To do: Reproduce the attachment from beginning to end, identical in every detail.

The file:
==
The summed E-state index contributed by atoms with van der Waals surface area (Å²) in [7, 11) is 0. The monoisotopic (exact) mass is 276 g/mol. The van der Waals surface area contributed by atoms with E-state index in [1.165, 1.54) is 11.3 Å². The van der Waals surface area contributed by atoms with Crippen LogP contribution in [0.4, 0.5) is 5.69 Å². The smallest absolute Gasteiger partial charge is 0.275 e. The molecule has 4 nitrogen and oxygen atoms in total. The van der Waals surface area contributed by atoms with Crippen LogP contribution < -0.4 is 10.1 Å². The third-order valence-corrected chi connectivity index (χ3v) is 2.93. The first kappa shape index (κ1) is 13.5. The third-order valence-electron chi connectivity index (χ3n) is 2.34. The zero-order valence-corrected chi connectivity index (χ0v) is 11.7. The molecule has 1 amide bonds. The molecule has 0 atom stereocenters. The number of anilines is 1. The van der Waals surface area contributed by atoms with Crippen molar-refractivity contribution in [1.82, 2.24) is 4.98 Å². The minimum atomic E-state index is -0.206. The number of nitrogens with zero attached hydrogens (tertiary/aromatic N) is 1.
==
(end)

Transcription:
The summed E-state index contributed by atoms with van der Waals surface area (Å²) in [7, 11) is 0. The monoisotopic (exact) mass is 276 g/mol. The van der Waals surface area contributed by atoms with E-state index in [1.165, 1.54) is 11.3 Å². The van der Waals surface area contributed by atoms with Crippen LogP contribution in [0.4, 0.5) is 5.69 Å². The smallest absolute Gasteiger partial charge is 0.275 e. The molecule has 4 nitrogen and oxygen atoms in total. The van der Waals surface area contributed by atoms with Crippen LogP contribution < -0.4 is 10.1 Å². The third-order valence-corrected chi connectivity index (χ3v) is 2.93. The first kappa shape index (κ1) is 13.5. The third-order valence-electron chi connectivity index (χ3n) is 2.34. The zero-order valence-corrected chi connectivity index (χ0v) is 11.7. The molecule has 1 amide bonds. The molecule has 0 atom stereocenters. The number of anilines is 1. The van der Waals surface area contributed by atoms with Crippen molar-refractivity contribution in [1.82, 2.24) is 4.98 Å². The minimum atomic E-state index is -0.206. The number of nitrogens with zero attached hydrogens (tertiary/aromatic N) is 1.